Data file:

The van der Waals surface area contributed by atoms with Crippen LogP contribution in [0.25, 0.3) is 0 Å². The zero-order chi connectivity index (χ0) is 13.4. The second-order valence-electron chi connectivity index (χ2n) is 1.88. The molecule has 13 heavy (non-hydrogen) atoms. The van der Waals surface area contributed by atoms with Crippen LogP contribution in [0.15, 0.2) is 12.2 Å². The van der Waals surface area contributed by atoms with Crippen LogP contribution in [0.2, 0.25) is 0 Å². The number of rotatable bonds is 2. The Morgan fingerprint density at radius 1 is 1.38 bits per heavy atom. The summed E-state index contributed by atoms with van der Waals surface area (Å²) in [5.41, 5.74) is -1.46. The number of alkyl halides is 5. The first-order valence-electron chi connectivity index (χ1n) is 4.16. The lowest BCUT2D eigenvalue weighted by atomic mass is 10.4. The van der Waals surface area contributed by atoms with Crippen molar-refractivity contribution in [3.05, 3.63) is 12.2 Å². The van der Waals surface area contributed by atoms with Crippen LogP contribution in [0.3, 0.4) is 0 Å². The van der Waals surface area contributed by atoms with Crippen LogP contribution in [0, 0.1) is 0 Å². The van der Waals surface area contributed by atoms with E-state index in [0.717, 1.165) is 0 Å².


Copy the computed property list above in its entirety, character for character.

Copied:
The van der Waals surface area contributed by atoms with Crippen LogP contribution in [0.25, 0.3) is 0 Å². The zero-order chi connectivity index (χ0) is 13.4. The second-order valence-electron chi connectivity index (χ2n) is 1.88. The molecule has 13 heavy (non-hydrogen) atoms. The van der Waals surface area contributed by atoms with Crippen LogP contribution in [0.15, 0.2) is 12.2 Å². The van der Waals surface area contributed by atoms with Crippen LogP contribution in [0.2, 0.25) is 0 Å². The number of rotatable bonds is 2. The Morgan fingerprint density at radius 1 is 1.38 bits per heavy atom. The summed E-state index contributed by atoms with van der Waals surface area (Å²) in [5.41, 5.74) is -1.46. The number of alkyl halides is 5. The first-order valence-electron chi connectivity index (χ1n) is 4.16. The lowest BCUT2D eigenvalue weighted by atomic mass is 10.4. The van der Waals surface area contributed by atoms with Crippen molar-refractivity contribution in [3.05, 3.63) is 12.2 Å². The van der Waals surface area contributed by atoms with Crippen LogP contribution in [0.3, 0.4) is 0 Å². The van der Waals surface area contributed by atoms with Crippen LogP contribution in [0, 0.1) is 0 Å². The van der Waals surface area contributed by atoms with E-state index in [0.717, 1.165) is 0 Å².